On the surface, Kylee Griffin is a great soccer player and above all else an elite goal scorer.

After all, the Bobcats forward scored 21 goals this season, the second-best mark on the team, all the while racking up 12 assists.

Thanks in part to Griffin, Sky View rolled through any and all 4A competition en route to both a Region 12 title and a state championship.

And yet, according to head coach Sharron Wood, Griffin was so much more.

“She was one of our captains. She was a leader both on and off the field,” said Wood. “She was a mediator and liaison between the coaching staff and the players. If there were any problems or things we needed to communicate to the girls, we would talk to (Kylee).”

Along with that, Griffin was a jill-of-all-trades, willing to do whatever her coaches asked of her.

“Since she has been here, as a freshman, she has played in four different positions, just depending on where we needed her,” said Wood.

Among those positions were holding midfielder, attacking midfielder, outside wing (where she led the team in scoring) and finally forward.

“With the different personnel we had on the field we moved her around,” said Wood.

One constant for Griffin has been her ability to score.

“She just sees where she needs to be,” said Wood. “She is great at heading the ball in, especially on corners. Kylee just knows exactly where to be.”

It isn’t all skill though as Griffin puts in a great deal of effort.

“She works hard. Our forwards are taught you come back to the mix and create options for other people,” said Wood. “It didn’t matter if she was scoring or assisting. She just wanted to be part of the win.”

“She started every game and all of the games she played in she was a part of the win,” Wood added. “She has never made it all about her.”


Logan Duran, Morgan

Morgan High School's Logan Duran takes on Judge Memorial Catholic High School at Rio Tinto Stadium in Sandy on Saturday, Oct. 21, 2017. | Adam Fondren, Deseret News

If there is one thing that Logan Duran has had going for her, since the earliest of her soccer playing days, it has been her speed.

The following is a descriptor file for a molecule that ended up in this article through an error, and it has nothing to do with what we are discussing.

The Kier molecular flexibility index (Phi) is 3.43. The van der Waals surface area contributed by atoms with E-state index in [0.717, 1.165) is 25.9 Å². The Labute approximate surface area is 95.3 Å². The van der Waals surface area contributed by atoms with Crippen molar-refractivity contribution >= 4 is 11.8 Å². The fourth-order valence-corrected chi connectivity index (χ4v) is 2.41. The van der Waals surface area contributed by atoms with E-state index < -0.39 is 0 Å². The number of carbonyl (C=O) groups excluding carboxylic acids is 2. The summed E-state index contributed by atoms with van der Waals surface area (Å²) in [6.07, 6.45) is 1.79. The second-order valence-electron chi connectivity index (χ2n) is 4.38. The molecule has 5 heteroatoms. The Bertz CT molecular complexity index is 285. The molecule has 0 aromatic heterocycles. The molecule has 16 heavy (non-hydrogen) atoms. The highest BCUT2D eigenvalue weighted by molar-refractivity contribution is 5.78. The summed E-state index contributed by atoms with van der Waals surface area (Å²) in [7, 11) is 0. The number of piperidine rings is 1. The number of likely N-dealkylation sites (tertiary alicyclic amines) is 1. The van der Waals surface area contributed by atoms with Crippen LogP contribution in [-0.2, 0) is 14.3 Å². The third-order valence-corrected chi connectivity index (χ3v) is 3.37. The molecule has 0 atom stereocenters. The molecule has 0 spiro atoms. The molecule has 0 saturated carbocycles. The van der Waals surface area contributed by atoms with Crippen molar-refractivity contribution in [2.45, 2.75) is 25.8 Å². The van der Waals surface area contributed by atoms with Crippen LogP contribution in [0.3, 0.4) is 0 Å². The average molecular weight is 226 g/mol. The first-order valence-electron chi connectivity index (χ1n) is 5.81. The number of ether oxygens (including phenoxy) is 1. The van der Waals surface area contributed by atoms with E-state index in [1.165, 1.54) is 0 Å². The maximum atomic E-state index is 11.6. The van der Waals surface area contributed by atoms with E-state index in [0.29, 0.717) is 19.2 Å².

“She’s always been fast, faster than the others girls,” said Morgan head coach Bryan Searle.

According to Searle, however, that natural ability isn’t actually her greatest strength as a player. It is instead her tenacity.

“She wants to win every single ball,” said Searle. “She wants to get to every ball first.”

That desire, combined with her natural ability, made Duran an unstoppable force this season for the Trojans.

The senior forward netted 29 goals, along with three assists, helping to push the Trojans to the 3A title game.

It was in that game, against Judge Memorial, where Duran demonstrated just the type of player she is.

Duran netted a hat trick in that contest, repeatedly coming through for the Trojans whenever it felt as though the Bulldogs were making a run.

“She had several games where she had a hat trick this season, but the final represents her best,” said Searle. “She was focused the second she got on that field to the last second of the game. She didn’t stop.”

Duran’s three goals were instrumental in the Trojans victory over the Bulldogs and also were indicative of her senior season as a whole.

“She practices as hard as she plays in games,” said Searle. “She sets a tone for every player on our team. She has really taught our underclassman how to practice, how to play and how to come with that tenacity and fire. She is going to leave a lasting impact on our program.”


Caeli Kennedy, Rowland Hall

Rowland Hall-St. Marks High School's Caeli Kennedy compete against Waterford High School at Rio Tinto Stadium in Sandy on Saturday, Oct. 21, 2017. | Adam Fondren, Deseret News

As far as outward challenges go, Caeli Kennedy and her Winged Lion teammates didn’t have many this season. Rowland Hall was far and away the best girls soccer team in 2A.

That being said, Kennedy was excellent all year, as she has been throughout her Winged Lions career, netting 22 goals and recording 33 assists for the state champions.

“She’s got a high soccer IQ. She understands what is expected of her on both sides of the ball,“ said Rowland Hall head coach Bobby Kennedy. “She plays box-to-box. She’s fit enough to get up and down the field. Technically, she was pretty good ability on the ball and she is a really good passer.”

All of those attributes combined to make Kennedy one of the finest players on the Winged Lions roster, as well as a team captain.

“She was voted by her peers as a team captain,” said Kennedy. “She was subdued and cerebral in her (leadership) approach, but it worked for our team.”

The greatest challenge Rowland Hall faced this season was finding the motivation to continue striving for their best, something Kennedy helped with time and again.

“We were always concerned whether our team would show up when it was required,” said Kennedy. “Caeli was instrumental in making sure that happened.”

“She grew up around the game and likes to play soccer,” Kennedy added. “She always strove to do her personal best.”